Wednesday, September 19, 2012

Book #263: Sector 7 by David Wiesner


Image from HMHBooks.com
Follow the wordless adventures of a boy who goes on very unusual field trip. It starts out as a trip to the Empire State Building, but on the observation deck the boy makes friends with a small cloud. The cloud takes him on a journey to the headquarters for Sector 7, a floating train station for clouds. Some of the clouds can’t quite follow the cloud designs they’ve been given by the station masters, so the boy draws new designs for them – beautiful sea creatures! Large mouthed lion fish, floating jellyfish, puffer fish, and dozens of smaller fish. The station masters aren’t so happy with these design and they send the boy back to New York City. But on his way home from the field trip from the window of the school bus, the boy sees clouds that look strangely like sea creatures!

Known for his beautiful and creative wordless books, Wiesner’s style is in fine form in this imaginative Caldecott Honor book.  His watercolor illustrations are cinematic and atmospheric; you can almost hear the sounds of wind rushing past your face. The illustrations fill the pages from corner to corner in amazing detail and depth.Some illustrations are full page, while others are split into panels of various sizes. Although there isn’t any spoken dialogue, looking at the facial expressions of the humans and clouds is like watching a silent film, you can figure out what’s going on even without dialogue cards.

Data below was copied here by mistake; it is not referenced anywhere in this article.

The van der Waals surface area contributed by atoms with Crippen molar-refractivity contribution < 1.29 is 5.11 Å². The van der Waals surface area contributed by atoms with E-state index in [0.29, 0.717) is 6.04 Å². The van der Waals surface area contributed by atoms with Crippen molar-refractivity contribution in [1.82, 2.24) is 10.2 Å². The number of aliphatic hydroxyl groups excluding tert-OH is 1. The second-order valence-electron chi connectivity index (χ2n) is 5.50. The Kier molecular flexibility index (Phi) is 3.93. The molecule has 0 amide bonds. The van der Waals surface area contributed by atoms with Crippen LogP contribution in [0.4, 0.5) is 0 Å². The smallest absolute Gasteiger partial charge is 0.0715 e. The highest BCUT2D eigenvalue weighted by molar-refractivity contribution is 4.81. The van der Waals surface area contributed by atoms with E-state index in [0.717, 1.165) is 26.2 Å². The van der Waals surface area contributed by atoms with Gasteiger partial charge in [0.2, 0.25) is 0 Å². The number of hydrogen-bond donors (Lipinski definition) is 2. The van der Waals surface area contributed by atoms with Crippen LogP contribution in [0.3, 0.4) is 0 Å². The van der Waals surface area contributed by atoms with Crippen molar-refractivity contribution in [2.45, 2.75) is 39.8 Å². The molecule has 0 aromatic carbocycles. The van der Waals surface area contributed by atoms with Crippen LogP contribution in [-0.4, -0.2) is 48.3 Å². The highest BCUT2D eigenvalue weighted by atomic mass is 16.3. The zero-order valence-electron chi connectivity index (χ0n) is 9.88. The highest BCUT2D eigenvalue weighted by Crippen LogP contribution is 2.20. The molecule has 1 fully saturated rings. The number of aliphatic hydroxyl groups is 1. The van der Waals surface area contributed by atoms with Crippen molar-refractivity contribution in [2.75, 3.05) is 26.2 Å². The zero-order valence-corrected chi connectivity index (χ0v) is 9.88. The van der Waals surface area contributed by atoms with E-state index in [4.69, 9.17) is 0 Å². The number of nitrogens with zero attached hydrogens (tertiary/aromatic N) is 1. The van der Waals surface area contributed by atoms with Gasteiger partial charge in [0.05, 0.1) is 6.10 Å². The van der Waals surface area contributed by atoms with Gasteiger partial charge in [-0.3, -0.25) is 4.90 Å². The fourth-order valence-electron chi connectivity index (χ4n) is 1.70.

Use this for a storytime or unit about weather or clouds. Try pairing this book with All the Water in the World or Thunder Cake. After you read the book, look at the illustration that shows the departure and arrival times of different kinds of clouds. Discuss the different types of clouds on the list: cirrus, cumulonimbus, cumulus, etc. Find pictures of each type of cloud to compare and contrast. Unroll a long piece of butcher paper and have the kids draw a cross section of the sky that shows the altitude of each type of cloud.

Look at the globe that’s marked with the different sectors in the book. Is your location shown on the globe? Can you figure out what sector you live in? If your location is not on the globe, see if you can guesstimate the sector. Have the kids design the cloud station for their sector.

For a simple, no frills craft have kids draw their own cloud designs. Help them write the reasons for their choices on the paper. You can also give kids cotton balls, dough or clay and let them sculpt their own clouds. If your looking for a messier craft (and what kid doesn’t like a messy craft?), try these colorful cloud jars as posted by Holly. While you’ve got the shaving cream out, try some shaving cream painting. I haven’t tried this one, but I’m completely fascinated by the idea of making a soap cloud by putting a bar of Ivory soap in the microwave and watching it expand into a cloud!

If you enjoy this wonderfully inventive and imaginative book, check out Wiesner’s other books.

-Amy

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